The movie Snakes on a Plane and Cobra Starship's single of the same name were both released in 2006. The song was well received and Saporta decided he liked the change of pace from Midtown. To keep the momentum going, Saporta quickly put together an album's worth of songs to record under the name Cobra Starship. Released in 2006, While the City Sleeps, We Rule the Streets features the "Snakes" song as well as the keyboard- and drum-driven rocker "The Church of Hot Addiction" and the infectious dance-party track "Send My Love to the Dancefloor, I'll See You In Hell (Hey Mister DJ)."
Once again, Saporta brought in several musicians to help record the album, though Saporta played nearly all of the instruments. The album does feature appearances by the 1980s urban dance-pop group Cover Girls. In addition, guitarist Nick Wheeler of All-American Rejects and guitarist Joe Trohman of Fall Out Boy both play on the album.
After the album was released, Saporta realized he had a problem—if Cobra Starship was going to tour, he needed an actual band to accompany him. At this time, Saporta recruited Ryland Blackinton to play guitar, Alex Suarez for bass, Nate Novarro on drums, and Elisa Schwartz on keyboard.
That first tour proved crucial in helping Cobra Starship establish itself as a legitimate music machine. "[‘Bring It’] made a lot of people doubt whether or not we were a real band and if we were just a one-hit wonder, which was totally understandable that people would think that," Saporta told Alan Sculley of the Times Union. "So really the only way to quiet that doubt was to go out on the road and prove that we were a real band and build up our own fan base." While on tour, the band developed an energetic, cohesive sound.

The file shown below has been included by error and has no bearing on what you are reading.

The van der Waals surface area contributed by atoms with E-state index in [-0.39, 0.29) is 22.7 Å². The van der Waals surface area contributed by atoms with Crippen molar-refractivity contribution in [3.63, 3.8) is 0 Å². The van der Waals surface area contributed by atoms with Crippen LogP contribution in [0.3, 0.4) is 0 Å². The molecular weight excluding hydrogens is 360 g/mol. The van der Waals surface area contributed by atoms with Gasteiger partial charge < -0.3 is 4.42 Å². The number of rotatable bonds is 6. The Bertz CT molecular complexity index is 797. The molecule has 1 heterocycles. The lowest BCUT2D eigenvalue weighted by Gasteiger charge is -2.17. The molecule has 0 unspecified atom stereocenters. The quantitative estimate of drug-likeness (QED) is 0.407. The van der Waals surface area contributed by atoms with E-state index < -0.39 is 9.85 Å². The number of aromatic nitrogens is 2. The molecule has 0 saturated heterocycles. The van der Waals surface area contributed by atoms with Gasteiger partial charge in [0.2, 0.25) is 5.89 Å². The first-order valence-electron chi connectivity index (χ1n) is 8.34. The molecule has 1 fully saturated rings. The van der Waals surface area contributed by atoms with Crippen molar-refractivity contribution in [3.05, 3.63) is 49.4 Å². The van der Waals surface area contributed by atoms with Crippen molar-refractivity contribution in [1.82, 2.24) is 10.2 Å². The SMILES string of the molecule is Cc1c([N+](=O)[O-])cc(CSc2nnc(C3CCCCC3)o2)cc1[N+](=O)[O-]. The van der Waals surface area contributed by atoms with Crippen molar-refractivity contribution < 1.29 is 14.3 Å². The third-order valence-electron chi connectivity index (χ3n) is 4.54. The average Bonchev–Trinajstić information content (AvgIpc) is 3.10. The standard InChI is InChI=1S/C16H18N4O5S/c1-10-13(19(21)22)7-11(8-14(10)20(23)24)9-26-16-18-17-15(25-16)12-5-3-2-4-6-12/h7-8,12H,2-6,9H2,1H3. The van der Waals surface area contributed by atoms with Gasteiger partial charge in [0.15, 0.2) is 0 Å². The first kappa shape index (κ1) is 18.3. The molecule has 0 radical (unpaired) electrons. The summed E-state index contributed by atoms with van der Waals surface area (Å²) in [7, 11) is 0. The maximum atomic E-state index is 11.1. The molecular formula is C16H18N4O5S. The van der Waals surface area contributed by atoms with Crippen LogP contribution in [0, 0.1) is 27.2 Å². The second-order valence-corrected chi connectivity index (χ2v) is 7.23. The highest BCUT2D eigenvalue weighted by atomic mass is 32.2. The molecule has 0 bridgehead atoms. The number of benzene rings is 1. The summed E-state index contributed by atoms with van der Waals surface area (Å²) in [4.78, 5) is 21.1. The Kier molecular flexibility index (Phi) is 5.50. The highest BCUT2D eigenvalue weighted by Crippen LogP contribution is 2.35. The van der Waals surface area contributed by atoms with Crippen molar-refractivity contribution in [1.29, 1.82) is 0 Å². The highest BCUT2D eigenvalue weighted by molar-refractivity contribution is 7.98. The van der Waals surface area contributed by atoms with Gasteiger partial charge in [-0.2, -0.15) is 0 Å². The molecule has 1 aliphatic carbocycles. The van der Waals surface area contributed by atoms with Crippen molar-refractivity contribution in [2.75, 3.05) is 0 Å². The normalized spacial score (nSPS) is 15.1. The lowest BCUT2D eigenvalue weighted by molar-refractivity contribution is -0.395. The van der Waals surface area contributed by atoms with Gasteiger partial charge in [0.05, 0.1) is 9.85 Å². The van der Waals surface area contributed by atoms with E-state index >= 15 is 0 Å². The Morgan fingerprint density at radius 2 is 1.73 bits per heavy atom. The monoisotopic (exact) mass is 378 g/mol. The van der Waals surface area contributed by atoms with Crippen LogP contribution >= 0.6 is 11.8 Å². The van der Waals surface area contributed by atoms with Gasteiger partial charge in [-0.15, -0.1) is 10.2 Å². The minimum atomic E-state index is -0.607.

In early 2007, Schwartz left the band and was replaced by Vicky-T on keyboard. "It's hard," Saporta told the Advertiser. "We basically took five people who'd never known each other before and threw them all together in a bus and had them live together for five months."
Cobra Starship played with Fall Out Boy during the 2007 Honda Civic Tour. While on the road, they began working on songs for a second album. Patrick Stump, lead singer of Fall Out Boy, served as producer and worked with the band on the songs as they toured. "We started writing when we were on the tour," Blackinton told SaintRocknRoll.com. "Patrick [Stump] would give me or Alex [Suarez] an external hard drive and be like ‘work on this song.’ We'd work on it and give it back to him and etc. That's sort of how we did it, sort of like a science project or something." After the tour, the band hit the studio and finished the album in just 26 days.
In late 2007, Cobra Starship released Viva la Cobra! Filled with beat-heavy songs and some slower ballads, the album debuted at No. 80 on the Billboard 200. The songs are pure pop-punk, with names like "D*** You Look Good and I'm Drunk (Scandalous)," "Kiss My Sass," "My Moves are White (White Hot, That Is!)," "Prostitution Is The World's Oldest Profession (And I, Dear Madame, Am A Professional)."